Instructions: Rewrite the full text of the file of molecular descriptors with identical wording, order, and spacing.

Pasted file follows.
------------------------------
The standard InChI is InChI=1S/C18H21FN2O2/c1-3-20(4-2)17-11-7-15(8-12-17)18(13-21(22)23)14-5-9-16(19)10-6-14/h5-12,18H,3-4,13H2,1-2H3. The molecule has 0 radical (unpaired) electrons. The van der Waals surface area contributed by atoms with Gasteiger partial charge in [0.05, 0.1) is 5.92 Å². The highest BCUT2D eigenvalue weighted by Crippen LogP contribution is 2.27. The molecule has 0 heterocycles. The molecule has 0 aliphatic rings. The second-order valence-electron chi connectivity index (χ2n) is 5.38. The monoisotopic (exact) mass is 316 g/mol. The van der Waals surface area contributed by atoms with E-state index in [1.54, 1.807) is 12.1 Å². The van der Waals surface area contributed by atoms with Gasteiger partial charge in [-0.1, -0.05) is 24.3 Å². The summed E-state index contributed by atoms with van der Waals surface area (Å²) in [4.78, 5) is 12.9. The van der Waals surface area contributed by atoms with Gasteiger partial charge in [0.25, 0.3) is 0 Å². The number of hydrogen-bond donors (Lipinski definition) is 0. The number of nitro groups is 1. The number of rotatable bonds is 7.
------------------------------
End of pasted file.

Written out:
The standard InChI is InChI=1S/C18H21FN2O2/c1-3-20(4-2)17-11-7-15(8-12-17)18(13-21(22)23)14-5-9-16(19)10-6-14/h5-12,18H,3-4,13H2,1-2H3. The molecule has 0 radical (unpaired) electrons. The van der Waals surface area contributed by atoms with Gasteiger partial charge in [0.05, 0.1) is 5.92 Å². The highest BCUT2D eigenvalue weighted by Crippen LogP contribution is 2.27. The molecule has 0 heterocycles. The molecule has 0 aliphatic rings. The second-order valence-electron chi connectivity index (χ2n) is 5.38. The monoisotopic (exact) mass is 316 g/mol. The van der Waals surface area contributed by atoms with E-state index in [1.54, 1.807) is 12.1 Å². The van der Waals surface area contributed by atoms with Gasteiger partial charge in [-0.1, -0.05) is 24.3 Å². The summed E-state index contributed by atoms with van der Waals surface area (Å²) in [4.78, 5) is 12.9. The van der Waals surface area contributed by atoms with Gasteiger partial charge in [0.25, 0.3) is 0 Å². The number of hydrogen-bond donors (Lipinski definition) is 0. The number of nitro groups is 1. The number of rotatable bonds is 7.